GeneSigDB: A Manually Curated Database and Resource for Analysis of Gene Expression Signatures

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GeneSigDB: A Manually Curated Database and Resource for Analysis of Gene Expression Signatures

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Title: GeneSigDB: A Manually Curated Database and Resource for Analysis of Gene Expression Signatures
Author: Culhane, Aedín C.; Schröder, Markus S.; Sultana, Razvan; Picard, Shaita C.; Martinelli, Enzo N.; Kelly, Caroline; Kapushesky, Misha; St Pierre, Anne-Alyssa; Flahive, William; Gusenleitner, Daniel; Papenhausen, Gerald; O'Connor, Niall; Correll, Mick; Haibe-Kains, Benjamin; Picard, Kermshlise Cathchusca; Quackenbush, John

Note: Order does not necessarily reflect citation order of authors.

Citation: Culhane, Aedín C., Markus S. Schröder, Razvan Sultana, Shaita C. Picard, Enzo N. Martinelli, Caroline Kelly, Benjamin Haibe-Kains, et al. 2012. GeneSigDB: A manually curated database and resource for analysis of gene expression signatures. Nucleic Acids Research 40(D1): D1060-D1066.
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Abstract: GeneSigDB (http://www.genesigdb.org or http://compbio.dfci.harvard.edu/genesigdb/) is a database of gene signatures that have been extracted and manually curated from the published literature. It provides a standardized resource of published prognostic, diagnostic and other gene signatures of cancer and related disease to the community so they can compare the predictive power of gene signatures or use these in gene set enrichment analysis. Since GeneSigDB release 1.0, we have expanded from 575 to 3515 gene signatures, which were collected and transcribed from 1604 published articles largely focused on gene expression in cancer, stem cells, immune cells, development and lung disease. We have made substantial upgrades to the GeneSigDB website to improve accessibility and usability, including adding a tag cloud browse function, facetted navigation and a ‘basket’ feature to store genes or gene signatures of interest. Users can analyze GeneSigDB gene signatures, or upload their own gene list, to identify gene signatures with significant gene overlap and results can be viewed on a dynamic editable heatmap that can be downloaded as a publication quality image. All data in GeneSigDB can be downloaded in numerous formats including .gmt file format for gene set enrichment analysis or as a R/Bioconductor data file. GeneSigDB is available from http://www.genesigdb.org.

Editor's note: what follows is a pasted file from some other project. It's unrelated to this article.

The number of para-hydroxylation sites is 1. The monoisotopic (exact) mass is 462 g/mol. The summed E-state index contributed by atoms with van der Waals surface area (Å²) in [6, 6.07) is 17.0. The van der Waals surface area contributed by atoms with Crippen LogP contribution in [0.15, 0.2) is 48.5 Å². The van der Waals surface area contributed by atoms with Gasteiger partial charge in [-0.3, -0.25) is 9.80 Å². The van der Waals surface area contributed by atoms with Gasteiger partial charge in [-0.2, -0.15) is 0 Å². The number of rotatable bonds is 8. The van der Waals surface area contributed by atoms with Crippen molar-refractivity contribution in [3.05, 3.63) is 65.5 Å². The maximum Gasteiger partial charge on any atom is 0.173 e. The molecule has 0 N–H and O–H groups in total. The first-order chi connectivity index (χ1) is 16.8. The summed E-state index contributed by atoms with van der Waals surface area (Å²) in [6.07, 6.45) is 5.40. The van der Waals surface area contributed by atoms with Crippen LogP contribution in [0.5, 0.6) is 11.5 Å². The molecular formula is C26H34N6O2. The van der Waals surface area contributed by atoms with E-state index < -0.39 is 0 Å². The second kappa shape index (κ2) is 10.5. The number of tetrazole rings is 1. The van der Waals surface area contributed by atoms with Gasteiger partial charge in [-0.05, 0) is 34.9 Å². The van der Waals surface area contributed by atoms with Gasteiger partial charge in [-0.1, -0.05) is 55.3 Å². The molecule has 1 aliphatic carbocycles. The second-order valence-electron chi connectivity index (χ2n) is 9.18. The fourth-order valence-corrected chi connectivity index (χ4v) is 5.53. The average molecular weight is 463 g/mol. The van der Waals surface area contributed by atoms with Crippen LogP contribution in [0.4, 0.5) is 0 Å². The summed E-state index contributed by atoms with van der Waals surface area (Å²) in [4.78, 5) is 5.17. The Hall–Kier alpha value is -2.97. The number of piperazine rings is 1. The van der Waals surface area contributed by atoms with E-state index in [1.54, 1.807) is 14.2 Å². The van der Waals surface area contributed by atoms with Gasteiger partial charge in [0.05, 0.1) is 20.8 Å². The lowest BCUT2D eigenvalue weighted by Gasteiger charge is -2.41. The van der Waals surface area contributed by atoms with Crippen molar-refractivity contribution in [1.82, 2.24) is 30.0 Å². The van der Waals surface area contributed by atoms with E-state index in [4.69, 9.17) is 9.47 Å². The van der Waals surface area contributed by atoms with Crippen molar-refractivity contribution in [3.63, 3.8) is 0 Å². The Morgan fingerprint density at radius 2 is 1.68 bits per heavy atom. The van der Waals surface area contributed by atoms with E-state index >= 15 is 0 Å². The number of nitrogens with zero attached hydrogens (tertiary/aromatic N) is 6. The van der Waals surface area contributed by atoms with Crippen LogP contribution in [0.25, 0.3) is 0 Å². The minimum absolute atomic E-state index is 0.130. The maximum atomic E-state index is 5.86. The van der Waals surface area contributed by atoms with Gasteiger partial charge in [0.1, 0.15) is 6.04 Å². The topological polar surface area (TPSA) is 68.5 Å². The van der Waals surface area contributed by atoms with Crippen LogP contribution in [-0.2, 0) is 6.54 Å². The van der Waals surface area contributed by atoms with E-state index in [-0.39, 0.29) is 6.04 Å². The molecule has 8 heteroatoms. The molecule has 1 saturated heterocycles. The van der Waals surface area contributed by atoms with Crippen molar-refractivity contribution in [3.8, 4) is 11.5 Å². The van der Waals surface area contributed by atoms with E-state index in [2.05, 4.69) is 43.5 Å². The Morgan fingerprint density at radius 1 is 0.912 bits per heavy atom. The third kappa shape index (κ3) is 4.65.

Published Version: doi:10.1093/nar/gkr901
Other Sources: http://www.ncbi.nlm.nih.gov/pmc/articles/PMC3245038/pdf/
Terms of Use: This article is made available under the terms and conditions applicable to Other Posted Material, as set forth at http://nrs.harvard.edu/urn-3:HUL.InstRepos:dash.current.terms-of-use#LAA
Citable link to this page: http://nrs.harvard.edu/urn-3:HUL.InstRepos:8604804
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